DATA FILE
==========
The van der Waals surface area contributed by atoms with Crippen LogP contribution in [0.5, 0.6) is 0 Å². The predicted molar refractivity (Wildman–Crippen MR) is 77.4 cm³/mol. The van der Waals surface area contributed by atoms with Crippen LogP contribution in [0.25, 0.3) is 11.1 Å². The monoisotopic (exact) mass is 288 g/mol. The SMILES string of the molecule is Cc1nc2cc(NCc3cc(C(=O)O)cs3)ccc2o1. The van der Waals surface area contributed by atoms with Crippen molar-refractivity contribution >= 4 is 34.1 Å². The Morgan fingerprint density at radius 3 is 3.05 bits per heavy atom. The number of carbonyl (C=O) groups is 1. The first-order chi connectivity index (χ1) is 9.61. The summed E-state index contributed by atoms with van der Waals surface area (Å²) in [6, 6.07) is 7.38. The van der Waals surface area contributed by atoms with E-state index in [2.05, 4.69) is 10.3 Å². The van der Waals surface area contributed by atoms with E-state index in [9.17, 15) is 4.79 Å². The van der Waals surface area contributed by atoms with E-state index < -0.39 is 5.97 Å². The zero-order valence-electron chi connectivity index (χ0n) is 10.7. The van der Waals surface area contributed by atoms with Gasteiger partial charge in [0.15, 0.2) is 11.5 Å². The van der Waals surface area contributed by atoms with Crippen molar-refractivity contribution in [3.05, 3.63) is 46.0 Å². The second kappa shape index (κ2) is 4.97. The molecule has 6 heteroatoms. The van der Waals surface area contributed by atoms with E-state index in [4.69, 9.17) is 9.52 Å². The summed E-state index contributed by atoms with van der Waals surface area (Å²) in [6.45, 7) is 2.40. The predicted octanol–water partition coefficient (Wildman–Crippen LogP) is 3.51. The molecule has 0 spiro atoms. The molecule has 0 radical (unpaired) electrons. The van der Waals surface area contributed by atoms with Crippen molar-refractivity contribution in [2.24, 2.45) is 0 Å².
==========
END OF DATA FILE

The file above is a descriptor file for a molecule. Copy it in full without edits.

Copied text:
The van der Waals surface area contributed by atoms with Crippen LogP contribution in [0.5, 0.6) is 0 Å². The predicted molar refractivity (Wildman–Crippen MR) is 77.4 cm³/mol. The van der Waals surface area contributed by atoms with Crippen LogP contribution in [0.25, 0.3) is 11.1 Å². The monoisotopic (exact) mass is 288 g/mol. The SMILES string of the molecule is Cc1nc2cc(NCc3cc(C(=O)O)cs3)ccc2o1. The van der Waals surface area contributed by atoms with Crippen molar-refractivity contribution >= 4 is 34.1 Å². The Morgan fingerprint density at radius 3 is 3.05 bits per heavy atom. The number of carbonyl (C=O) groups is 1. The first-order chi connectivity index (χ1) is 9.61. The summed E-state index contributed by atoms with van der Waals surface area (Å²) in [6, 6.07) is 7.38. The van der Waals surface area contributed by atoms with E-state index in [2.05, 4.69) is 10.3 Å². The van der Waals surface area contributed by atoms with E-state index in [9.17, 15) is 4.79 Å². The van der Waals surface area contributed by atoms with E-state index < -0.39 is 5.97 Å². The zero-order valence-electron chi connectivity index (χ0n) is 10.7. The van der Waals surface area contributed by atoms with Gasteiger partial charge in [0.15, 0.2) is 11.5 Å². The van der Waals surface area contributed by atoms with Crippen molar-refractivity contribution in [3.05, 3.63) is 46.0 Å². The second kappa shape index (κ2) is 4.97. The molecule has 6 heteroatoms. The van der Waals surface area contributed by atoms with E-state index in [4.69, 9.17) is 9.52 Å². The summed E-state index contributed by atoms with van der Waals surface area (Å²) in [6.45, 7) is 2.40. The predicted octanol–water partition coefficient (Wildman–Crippen LogP) is 3.51. The molecule has 0 spiro atoms. The molecule has 0 radical (unpaired) electrons. The van der Waals surface area contributed by atoms with Crippen molar-refractivity contribution in [2.24, 2.45) is 0 Å².